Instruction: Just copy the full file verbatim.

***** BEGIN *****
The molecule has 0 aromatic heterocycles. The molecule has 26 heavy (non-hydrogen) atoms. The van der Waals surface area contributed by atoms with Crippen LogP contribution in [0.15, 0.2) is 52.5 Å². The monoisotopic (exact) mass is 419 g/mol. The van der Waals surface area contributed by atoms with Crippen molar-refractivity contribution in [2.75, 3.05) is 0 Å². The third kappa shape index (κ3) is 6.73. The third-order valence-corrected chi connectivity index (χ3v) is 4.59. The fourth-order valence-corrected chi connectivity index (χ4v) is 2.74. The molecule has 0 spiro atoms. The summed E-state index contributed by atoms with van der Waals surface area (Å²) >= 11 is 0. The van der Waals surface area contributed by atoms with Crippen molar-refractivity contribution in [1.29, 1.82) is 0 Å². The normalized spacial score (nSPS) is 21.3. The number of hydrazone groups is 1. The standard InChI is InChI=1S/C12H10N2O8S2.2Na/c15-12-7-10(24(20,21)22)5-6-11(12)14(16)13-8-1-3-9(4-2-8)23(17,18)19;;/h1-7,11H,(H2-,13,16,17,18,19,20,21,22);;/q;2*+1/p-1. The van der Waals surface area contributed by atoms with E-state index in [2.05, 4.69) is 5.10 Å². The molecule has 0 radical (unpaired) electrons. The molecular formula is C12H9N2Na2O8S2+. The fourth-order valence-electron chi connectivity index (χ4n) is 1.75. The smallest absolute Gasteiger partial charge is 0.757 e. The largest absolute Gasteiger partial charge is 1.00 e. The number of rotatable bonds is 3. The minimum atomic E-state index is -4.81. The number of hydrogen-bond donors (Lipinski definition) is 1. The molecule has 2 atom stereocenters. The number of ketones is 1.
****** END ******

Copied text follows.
The molecule has 0 aromatic heterocycles. The molecule has 26 heavy (non-hydrogen) atoms. The van der Waals surface area contributed by atoms with Crippen LogP contribution in [0.15, 0.2) is 52.5 Å². The monoisotopic (exact) mass is 419 g/mol. The van der Waals surface area contributed by atoms with Crippen molar-refractivity contribution in [2.75, 3.05) is 0 Å². The third kappa shape index (κ3) is 6.73. The third-order valence-corrected chi connectivity index (χ3v) is 4.59. The fourth-order valence-corrected chi connectivity index (χ4v) is 2.74. The molecule has 0 spiro atoms. The summed E-state index contributed by atoms with van der Waals surface area (Å²) >= 11 is 0. The van der Waals surface area contributed by atoms with Crippen molar-refractivity contribution in [1.29, 1.82) is 0 Å². The normalized spacial score (nSPS) is 21.3. The number of hydrazone groups is 1. The standard InChI is InChI=1S/C12H10N2O8S2.2Na/c15-12-7-10(24(20,21)22)5-6-11(12)14(16)13-8-1-3-9(4-2-8)23(17,18)19;;/h1-7,11H,(H2-,13,16,17,18,19,20,21,22);;/q;2*+1/p-1. The van der Waals surface area contributed by atoms with E-state index in [2.05, 4.69) is 5.10 Å². The molecule has 0 radical (unpaired) electrons. The molecular formula is C12H9N2Na2O8S2+. The fourth-order valence-electron chi connectivity index (χ4n) is 1.75. The smallest absolute Gasteiger partial charge is 0.757 e. The largest absolute Gasteiger partial charge is 1.00 e. The number of rotatable bonds is 3. The minimum atomic E-state index is -4.81. The number of hydrogen-bond donors (Lipinski definition) is 1. The molecule has 2 atom stereocenters. The number of ketones is 1.